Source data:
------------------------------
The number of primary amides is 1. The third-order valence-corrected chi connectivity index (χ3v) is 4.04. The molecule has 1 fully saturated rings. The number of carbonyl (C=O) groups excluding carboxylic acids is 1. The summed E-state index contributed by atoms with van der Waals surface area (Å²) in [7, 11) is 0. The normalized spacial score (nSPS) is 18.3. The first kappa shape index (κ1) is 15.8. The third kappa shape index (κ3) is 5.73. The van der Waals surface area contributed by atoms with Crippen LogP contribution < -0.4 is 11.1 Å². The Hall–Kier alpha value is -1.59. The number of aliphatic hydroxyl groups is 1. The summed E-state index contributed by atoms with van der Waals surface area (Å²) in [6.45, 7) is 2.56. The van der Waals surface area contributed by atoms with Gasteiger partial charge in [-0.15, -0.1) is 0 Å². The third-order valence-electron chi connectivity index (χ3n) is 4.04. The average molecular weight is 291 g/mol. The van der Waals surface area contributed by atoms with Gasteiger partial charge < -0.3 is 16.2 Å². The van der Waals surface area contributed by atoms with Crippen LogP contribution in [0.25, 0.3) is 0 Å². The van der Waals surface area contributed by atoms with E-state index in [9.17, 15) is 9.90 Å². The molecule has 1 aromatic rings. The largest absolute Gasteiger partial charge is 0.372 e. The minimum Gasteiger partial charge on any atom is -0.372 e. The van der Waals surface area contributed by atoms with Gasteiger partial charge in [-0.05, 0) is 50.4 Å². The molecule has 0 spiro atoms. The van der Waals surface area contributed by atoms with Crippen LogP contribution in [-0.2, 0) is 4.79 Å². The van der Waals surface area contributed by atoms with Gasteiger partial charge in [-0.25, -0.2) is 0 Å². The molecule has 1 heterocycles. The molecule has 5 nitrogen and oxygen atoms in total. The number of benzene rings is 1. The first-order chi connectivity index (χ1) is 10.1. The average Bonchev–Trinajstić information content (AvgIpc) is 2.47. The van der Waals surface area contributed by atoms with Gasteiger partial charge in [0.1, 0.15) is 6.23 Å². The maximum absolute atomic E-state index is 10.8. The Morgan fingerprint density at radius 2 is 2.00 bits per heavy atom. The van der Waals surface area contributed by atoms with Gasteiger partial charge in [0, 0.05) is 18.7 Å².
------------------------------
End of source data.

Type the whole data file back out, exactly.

The number of primary amides is 1. The third-order valence-corrected chi connectivity index (χ3v) is 4.04. The molecule has 1 fully saturated rings. The number of carbonyl (C=O) groups excluding carboxylic acids is 1. The summed E-state index contributed by atoms with van der Waals surface area (Å²) in [7, 11) is 0. The normalized spacial score (nSPS) is 18.3. The first kappa shape index (κ1) is 15.8. The third kappa shape index (κ3) is 5.73. The van der Waals surface area contributed by atoms with Crippen LogP contribution < -0.4 is 11.1 Å². The Hall–Kier alpha value is -1.59. The number of aliphatic hydroxyl groups is 1. The summed E-state index contributed by atoms with van der Waals surface area (Å²) in [6.45, 7) is 2.56. The van der Waals surface area contributed by atoms with Gasteiger partial charge in [-0.15, -0.1) is 0 Å². The third-order valence-electron chi connectivity index (χ3n) is 4.04. The average molecular weight is 291 g/mol. The van der Waals surface area contributed by atoms with Gasteiger partial charge < -0.3 is 16.2 Å². The van der Waals surface area contributed by atoms with Crippen LogP contribution in [0.25, 0.3) is 0 Å². The van der Waals surface area contributed by atoms with E-state index in [9.17, 15) is 9.90 Å². The molecule has 1 aromatic rings. The largest absolute Gasteiger partial charge is 0.372 e. The minimum Gasteiger partial charge on any atom is -0.372 e. The van der Waals surface area contributed by atoms with Gasteiger partial charge in [-0.05, 0) is 50.4 Å². The molecule has 0 spiro atoms. The van der Waals surface area contributed by atoms with Crippen LogP contribution in [-0.2, 0) is 4.79 Å². The van der Waals surface area contributed by atoms with Gasteiger partial charge in [-0.25, -0.2) is 0 Å². The molecule has 1 heterocycles. The molecule has 5 nitrogen and oxygen atoms in total. The number of benzene rings is 1. The first-order chi connectivity index (χ1) is 10.1. The average Bonchev–Trinajstić information content (AvgIpc) is 2.47. The van der Waals surface area contributed by atoms with Gasteiger partial charge in [0.1, 0.15) is 6.23 Å². The maximum absolute atomic E-state index is 10.8. The Morgan fingerprint density at radius 2 is 2.00 bits per heavy atom. The van der Waals surface area contributed by atoms with Gasteiger partial charge in [0, 0.05) is 18.7 Å².